(Bloomberg) -- Turkish banks’ shares fell for a fourth day and are on track for the biggest weekly decline in almost two years as Fitch Ratings is said to take some Turkish lenders to rating watch negative.
Fitch Ratings has prepared a report on Turkish banks, according to two people with direct knowledge of the issue and who asked not to be named because it hasn’t been published by Fitch. Report takes some Turkey banks to rating watch negative, according to one of the people. The Borsa Istanbul Banks Index dropped fell 11 percent over the past four days, extending weekly fallout to the largest one since July 2016.
Fitch’s report comes at a time investors are weighing risks ahead of this month’s election, after the central bank took a series of steps to stabilize the lira in May. “The market is coming to realize that the problems are structural and thus interest rate increases aren’t enough to stem the lira decline,” Burak Cetinceker, a fund manager at Strateji Portfoy in Istanbul, said by email. “Add that elections factor, whose outcome still cannot be easily guessed; and you get a market that is all in jittery mode.”
The Borsa Istanbul 100 Index has also lost 4.2 percent this week. “Even in the most liquid names in our market, we are seeing bid-ask sizes that are not normal,” Isik Okte, an investment strategist at TEB Investment, BNP Paribas’s Turkish unit. “On days like this, technical analysis and support levels; you throw these out the window. The market needs stabilizing bids by long-term investors, otherwise we may see local traders also panic out of positions,” Okte said.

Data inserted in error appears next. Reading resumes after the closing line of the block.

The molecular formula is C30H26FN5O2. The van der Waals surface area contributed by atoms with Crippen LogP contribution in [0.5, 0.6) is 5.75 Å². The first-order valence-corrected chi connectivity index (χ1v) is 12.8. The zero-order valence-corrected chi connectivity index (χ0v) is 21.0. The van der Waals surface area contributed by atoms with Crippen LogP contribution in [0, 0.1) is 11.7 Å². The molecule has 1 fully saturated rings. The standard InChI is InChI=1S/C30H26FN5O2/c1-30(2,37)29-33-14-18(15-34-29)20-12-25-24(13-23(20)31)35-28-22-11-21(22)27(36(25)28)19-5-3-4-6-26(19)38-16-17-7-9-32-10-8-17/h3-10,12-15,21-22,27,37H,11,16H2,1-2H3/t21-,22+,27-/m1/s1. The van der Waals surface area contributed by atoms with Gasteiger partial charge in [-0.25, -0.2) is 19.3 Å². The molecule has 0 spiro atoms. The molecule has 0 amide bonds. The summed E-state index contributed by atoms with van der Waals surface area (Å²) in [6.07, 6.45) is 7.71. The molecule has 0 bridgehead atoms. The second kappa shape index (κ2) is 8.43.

The drop in Turkish equities comes after the central bank’s measures to fight the country’s double-digit inflation amid the looming presidential and general elections. Even after those efforts, the lira is still down 18 percent this year, the second-worst performing emerging market currency in the world. And polls aren’t helping clarify the situation: most show that Turkish President Recep Tayyip Erdogan is leading rivals, though still short of the 50 percent needed for a first-round win.
The credibility of the central bank takes time to be restored, and the outcome of the election is not as clear as originally expected, according to Michel Danechi, a fund manager at Vedra Partners in London. “Turkey is fragile with loads of dollar loans, it needs to attract foreign direct flows and in the long-term, needs structural reforms, which is not happening. All of which sends investors to the sidelines until there’s clarity after elections.”
The corporate sector has to repay more than $330 billion in foreign-currency debt, while banks have already had to restructure 78 billion liras ($17 billion) in loans because of the political and currency turmoil.
Turkish Banks Face Increasing Pile of Debt-Restructuring Demands
The banking index was trading 4 percent as of 4:00 p.m. in Istanbul, while the benchmark equities index was trading 1.7 percent lower. Turkiye Garanti Bankasi AS, the country’s biggest bank by market capitalization, led the gains with a loss of 5.6 percent.
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